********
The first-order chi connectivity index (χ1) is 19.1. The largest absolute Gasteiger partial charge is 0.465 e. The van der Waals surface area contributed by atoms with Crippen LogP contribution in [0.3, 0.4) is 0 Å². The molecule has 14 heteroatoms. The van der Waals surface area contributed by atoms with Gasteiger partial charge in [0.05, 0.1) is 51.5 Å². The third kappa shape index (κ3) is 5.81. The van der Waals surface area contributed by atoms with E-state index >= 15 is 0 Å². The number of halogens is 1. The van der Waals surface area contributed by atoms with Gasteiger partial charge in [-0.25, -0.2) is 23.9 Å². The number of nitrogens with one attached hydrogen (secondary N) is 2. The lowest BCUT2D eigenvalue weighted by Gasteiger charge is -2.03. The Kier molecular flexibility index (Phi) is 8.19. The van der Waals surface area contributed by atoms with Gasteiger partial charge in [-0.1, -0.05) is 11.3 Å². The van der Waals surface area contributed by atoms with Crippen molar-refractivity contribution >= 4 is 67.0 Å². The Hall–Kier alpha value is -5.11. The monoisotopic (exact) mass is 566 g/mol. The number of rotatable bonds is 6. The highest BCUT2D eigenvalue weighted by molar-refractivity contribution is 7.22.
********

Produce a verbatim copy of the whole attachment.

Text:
The first-order chi connectivity index (χ1) is 19.1. The largest absolute Gasteiger partial charge is 0.465 e. The van der Waals surface area contributed by atoms with Crippen LogP contribution in [0.3, 0.4) is 0 Å². The molecule has 14 heteroatoms. The van der Waals surface area contributed by atoms with Gasteiger partial charge in [0.05, 0.1) is 51.5 Å². The third kappa shape index (κ3) is 5.81. The van der Waals surface area contributed by atoms with E-state index >= 15 is 0 Å². The number of halogens is 1. The van der Waals surface area contributed by atoms with Gasteiger partial charge in [-0.25, -0.2) is 23.9 Å². The number of nitrogens with one attached hydrogen (secondary N) is 2. The lowest BCUT2D eigenvalue weighted by Gasteiger charge is -2.03. The Kier molecular flexibility index (Phi) is 8.19. The van der Waals surface area contributed by atoms with Gasteiger partial charge in [-0.1, -0.05) is 11.3 Å². The van der Waals surface area contributed by atoms with Crippen molar-refractivity contribution >= 4 is 67.0 Å². The Hall–Kier alpha value is -5.11. The monoisotopic (exact) mass is 566 g/mol. The number of rotatable bonds is 6. The highest BCUT2D eigenvalue weighted by molar-refractivity contribution is 7.22.